By Marcus Crowder
"Don't let it be forgot, that there once was a spot, for a brief shining moment, that was known as Camelot."
Those words, King Arthur's coda at the end of Lerner and Loewe's musical have come to symbolize so much more than the play they come from. Quoted by President Kennedy as his favorite lines from the play just a week before his assassination, the words came to symbolize his administration and its ambitions.
The musical itself still has much to recommend it as seen in the affecting production now at the Music Circus. Led by a powerfully compelling performance by Davis Gaines as the circumspect King Arthur, "Camelot" is one of the more heady productions that the Music Circus will present. Lisa O'Hare matches Gaines with her wonderful performance as his lusty queen Guenevere.
What: The Music Circus produces the late Alan Jay Lerner and Frederick Loewe classic with bravura performances from Davis Gaines and Lisa O'Hare.
When: 8 p.m. today, Friday and Saturday, 2 p.m. today and Saturday and 7:30 p.m. Sunday (last show)
Where: Wells Fargo Pavilion, 1419 H St., Sacramento
Time: 2 hours, 40 minutes, including one intermission
Information: (916) 557-1999, www. californiamusicaltheatre.com
3 1/2 stars
This nearly perfect pairing carries director Glenn Casale's stately production with a rarely seen combination of grace, humor and intimacy from the two exquisitely voiced actors.
Coming on the heels of Lerner and Loewe's greatest success "My Fair Lady," "Camelot" has always suffered from the comparisons of being not as good. But what is? The music here has a beautiful, elegant, wistful quality which underscores the same elements in the mythical story.
The oft-told Arthurian legend with book and lyric writer Alan Jay Lerner culled from T.H. White's book "The Once and Future King" centers around the Utopian environment Arthur creates. He has met and married Guenevere in an arranged marriage which becomes a love match after the two meet cute in the woods surrounding Arthur's castle.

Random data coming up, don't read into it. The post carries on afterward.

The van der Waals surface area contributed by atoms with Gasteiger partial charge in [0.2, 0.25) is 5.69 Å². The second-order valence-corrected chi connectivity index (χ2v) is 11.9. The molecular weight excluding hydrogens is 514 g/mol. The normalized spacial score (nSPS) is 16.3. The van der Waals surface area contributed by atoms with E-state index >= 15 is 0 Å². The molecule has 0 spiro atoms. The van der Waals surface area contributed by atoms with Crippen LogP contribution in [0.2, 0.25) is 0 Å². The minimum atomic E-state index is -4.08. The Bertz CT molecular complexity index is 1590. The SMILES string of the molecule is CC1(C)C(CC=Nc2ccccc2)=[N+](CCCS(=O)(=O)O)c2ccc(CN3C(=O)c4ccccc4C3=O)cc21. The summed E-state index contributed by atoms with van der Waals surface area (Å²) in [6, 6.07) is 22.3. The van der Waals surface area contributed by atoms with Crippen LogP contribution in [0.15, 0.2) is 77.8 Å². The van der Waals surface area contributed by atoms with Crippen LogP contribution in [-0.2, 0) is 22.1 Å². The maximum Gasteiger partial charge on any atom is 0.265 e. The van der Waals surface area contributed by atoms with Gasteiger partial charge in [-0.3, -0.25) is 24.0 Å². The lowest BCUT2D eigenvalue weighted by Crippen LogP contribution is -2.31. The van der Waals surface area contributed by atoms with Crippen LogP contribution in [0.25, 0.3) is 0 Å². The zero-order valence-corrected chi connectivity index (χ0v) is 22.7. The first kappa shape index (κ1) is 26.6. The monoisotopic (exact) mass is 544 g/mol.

The two early defining songs, Arthur's "I Wonder What the King Is Doing Tonight" and Guenevere's "The Simple Joys of Maidenhood" show us depth of character musicals rarely reach. Gaines' goofy, earnest Arthur and O'Hare's intense but unpretentious Guenevere may not quite be suited for the royal life. But they recognize the kindred spirits in each other, and they set off together.
Arthur's romantic notion of chivalry with his Knights of the Round Table brings the French knight Lancelot du Lac to the castle, and that's the beginning of the end. Though Guenevere initially detests the pious overbearing friend of her husband, they are soon casting longing glances at each other which no one in court can ignore.
Sean Hayden's stiff self-absorbed Lancelot introduces himself with the comically aware "C'est Moi" but reveals himself with the classic ballad "If Ever I Should Leave You."
The lush original costumes are designed by Marcy Froehlich, but parts of them came from a McCoy-Rigby production and the Utah Festival Opera, and they are glorious throughout.
The superb performances and visible chemistry of Gaines and O'Hare elevate this thoughtful show.
Call the Bee's Marcus Crowder at (916)321-1120.